Unfortunately for him, the game goes into overtime and it’s time for him to get into hair and makeup. That doesn’t faze him though; he sits on the makeup chair with his phone at hand, constantly refreshing the page that tells him the scores. Finally, we let him go to watch the game’s last few minutes, knowing full fell he couldn’t concentrate on looking good for the camera if he was constantly jittery about whether or not there’ll be a Game 7. When the game is over, he makes his way back on set with a big smile, despite the fact that he still lost the bet (because of some point system that this writer doesn’t completely understand). Either way, he’s happy. His team gets another shot at the championship—something they use well when they beat the Spurs in the final game a few days later.

That upbeat energy and boyish charm is something Blake seems to have a lot of, as he jumps from story after story with unmatched enthusiasm that makes you feel immediately atease around him. “Everyone says I’m easy to talk to,” he notes in the kind of nonchalant tone that is unself-conscious despite the fact that he’s basically pointing out his own good points. “I guess that’s why I’ve been called a playboy, because I hang out with a lotof girls, just because they find me easy to talk to. But sure, I like looking at beautiful women. I guess that’s just my personality.”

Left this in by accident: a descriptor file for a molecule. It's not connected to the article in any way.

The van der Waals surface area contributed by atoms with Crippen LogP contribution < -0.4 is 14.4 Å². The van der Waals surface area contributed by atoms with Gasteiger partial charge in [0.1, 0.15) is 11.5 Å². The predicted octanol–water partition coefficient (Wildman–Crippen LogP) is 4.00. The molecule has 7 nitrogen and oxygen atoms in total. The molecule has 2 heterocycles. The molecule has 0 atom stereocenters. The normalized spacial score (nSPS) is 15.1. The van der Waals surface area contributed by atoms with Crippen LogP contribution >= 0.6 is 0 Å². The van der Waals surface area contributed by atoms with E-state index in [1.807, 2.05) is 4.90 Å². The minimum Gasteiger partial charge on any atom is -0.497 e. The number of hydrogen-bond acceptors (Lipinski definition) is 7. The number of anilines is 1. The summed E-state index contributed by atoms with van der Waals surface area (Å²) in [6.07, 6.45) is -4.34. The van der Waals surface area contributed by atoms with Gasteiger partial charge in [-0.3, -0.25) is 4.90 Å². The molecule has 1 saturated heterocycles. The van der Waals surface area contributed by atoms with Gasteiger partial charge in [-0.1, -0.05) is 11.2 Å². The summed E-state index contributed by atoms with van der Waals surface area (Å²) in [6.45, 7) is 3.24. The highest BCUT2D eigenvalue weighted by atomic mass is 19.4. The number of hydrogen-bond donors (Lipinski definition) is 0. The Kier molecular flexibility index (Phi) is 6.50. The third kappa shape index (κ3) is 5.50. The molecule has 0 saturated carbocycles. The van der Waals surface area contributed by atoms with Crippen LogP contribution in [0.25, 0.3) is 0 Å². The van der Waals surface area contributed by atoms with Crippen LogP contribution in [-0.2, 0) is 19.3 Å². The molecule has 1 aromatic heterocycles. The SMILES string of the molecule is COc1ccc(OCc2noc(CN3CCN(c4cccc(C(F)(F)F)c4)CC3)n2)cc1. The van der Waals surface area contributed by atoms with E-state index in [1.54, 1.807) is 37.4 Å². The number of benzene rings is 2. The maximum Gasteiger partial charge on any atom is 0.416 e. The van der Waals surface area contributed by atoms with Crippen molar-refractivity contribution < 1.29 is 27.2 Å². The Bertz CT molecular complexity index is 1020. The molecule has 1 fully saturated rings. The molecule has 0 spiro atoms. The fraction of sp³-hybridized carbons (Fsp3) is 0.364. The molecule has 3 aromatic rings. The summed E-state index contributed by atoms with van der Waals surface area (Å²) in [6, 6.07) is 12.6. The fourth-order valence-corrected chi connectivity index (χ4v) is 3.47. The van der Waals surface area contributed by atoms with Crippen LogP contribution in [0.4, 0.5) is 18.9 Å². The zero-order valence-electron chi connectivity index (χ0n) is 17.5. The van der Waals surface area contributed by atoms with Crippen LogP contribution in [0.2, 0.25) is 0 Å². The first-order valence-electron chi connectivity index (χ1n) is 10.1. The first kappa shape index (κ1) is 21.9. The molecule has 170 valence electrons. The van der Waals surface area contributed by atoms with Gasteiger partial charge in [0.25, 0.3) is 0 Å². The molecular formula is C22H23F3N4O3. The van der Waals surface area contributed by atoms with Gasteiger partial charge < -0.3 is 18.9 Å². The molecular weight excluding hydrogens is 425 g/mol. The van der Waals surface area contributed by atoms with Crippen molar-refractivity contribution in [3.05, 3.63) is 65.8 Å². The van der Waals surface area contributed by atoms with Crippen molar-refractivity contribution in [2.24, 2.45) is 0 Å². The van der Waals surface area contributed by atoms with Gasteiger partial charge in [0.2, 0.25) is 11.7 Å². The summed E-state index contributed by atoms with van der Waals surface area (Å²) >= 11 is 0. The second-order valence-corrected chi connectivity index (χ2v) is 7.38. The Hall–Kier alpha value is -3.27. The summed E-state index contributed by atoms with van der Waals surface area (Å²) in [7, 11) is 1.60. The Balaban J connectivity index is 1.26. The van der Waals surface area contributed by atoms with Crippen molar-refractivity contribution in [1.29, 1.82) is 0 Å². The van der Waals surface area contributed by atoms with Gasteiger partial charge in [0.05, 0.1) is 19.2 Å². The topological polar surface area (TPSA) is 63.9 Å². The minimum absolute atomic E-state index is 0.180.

The candid way he says it is refreshing, especially at a time when people can tend to pretend they want something deeper than they actually do. “With me, what you see is what you get,” he says with a shrug.

That’s not to say, though, that there isn’t more to him than what meets the eye. As the eldest son of Nelson and Jennifer Faith Go of the family behind Prince Warehouse Club, a popular chain of local supermarkets and department stores, Blake Nelson Go was born into a childhood that’s probably more normal than you expect. “I have two younger brothers, Cris and Jake, who are both currently finishing school in San Francisco,” he shares. “We do get along, maybe a little too well,” he adds with a laugh, recalling some of the crazy memories he’s shared with them. “One summer, my brother Jake was home on vacation and we were coming home from the beach, driving on my convertible with the top down and the music turned up loud. We were dancing, standing and taking videos of ourselves while we were driving home. He’s deaf, but I guess he managed to dance along to the beat from the loud bass,” he recalls.